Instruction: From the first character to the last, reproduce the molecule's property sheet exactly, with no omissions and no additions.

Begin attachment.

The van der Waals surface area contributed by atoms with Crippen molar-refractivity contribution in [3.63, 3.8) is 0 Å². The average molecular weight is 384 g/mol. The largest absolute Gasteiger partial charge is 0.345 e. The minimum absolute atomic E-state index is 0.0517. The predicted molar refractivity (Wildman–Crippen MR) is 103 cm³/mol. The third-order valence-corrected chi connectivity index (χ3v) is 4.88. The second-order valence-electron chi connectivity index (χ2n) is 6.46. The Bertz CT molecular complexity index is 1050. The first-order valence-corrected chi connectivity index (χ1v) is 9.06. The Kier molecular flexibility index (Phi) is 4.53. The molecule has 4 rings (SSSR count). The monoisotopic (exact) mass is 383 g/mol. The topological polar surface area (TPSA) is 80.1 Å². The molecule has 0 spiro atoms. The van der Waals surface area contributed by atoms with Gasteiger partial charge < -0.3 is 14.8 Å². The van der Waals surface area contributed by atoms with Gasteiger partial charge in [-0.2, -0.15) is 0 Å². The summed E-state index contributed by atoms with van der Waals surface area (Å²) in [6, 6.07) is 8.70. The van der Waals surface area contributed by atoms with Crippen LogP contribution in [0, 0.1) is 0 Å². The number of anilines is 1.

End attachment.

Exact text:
The van der Waals surface area contributed by atoms with Crippen molar-refractivity contribution in [3.63, 3.8) is 0 Å². The average molecular weight is 384 g/mol. The largest absolute Gasteiger partial charge is 0.345 e. The minimum absolute atomic E-state index is 0.0517. The predicted molar refractivity (Wildman–Crippen MR) is 103 cm³/mol. The third-order valence-corrected chi connectivity index (χ3v) is 4.88. The second-order valence-electron chi connectivity index (χ2n) is 6.46. The Bertz CT molecular complexity index is 1050. The first-order valence-corrected chi connectivity index (χ1v) is 9.06. The Kier molecular flexibility index (Phi) is 4.53. The molecule has 4 rings (SSSR count). The monoisotopic (exact) mass is 383 g/mol. The topological polar surface area (TPSA) is 80.1 Å². The molecule has 0 spiro atoms. The van der Waals surface area contributed by atoms with Gasteiger partial charge < -0.3 is 14.8 Å². The van der Waals surface area contributed by atoms with Gasteiger partial charge in [-0.2, -0.15) is 0 Å². The summed E-state index contributed by atoms with van der Waals surface area (Å²) in [6, 6.07) is 8.70. The van der Waals surface area contributed by atoms with Crippen LogP contribution in [0, 0.1) is 0 Å². The number of anilines is 1.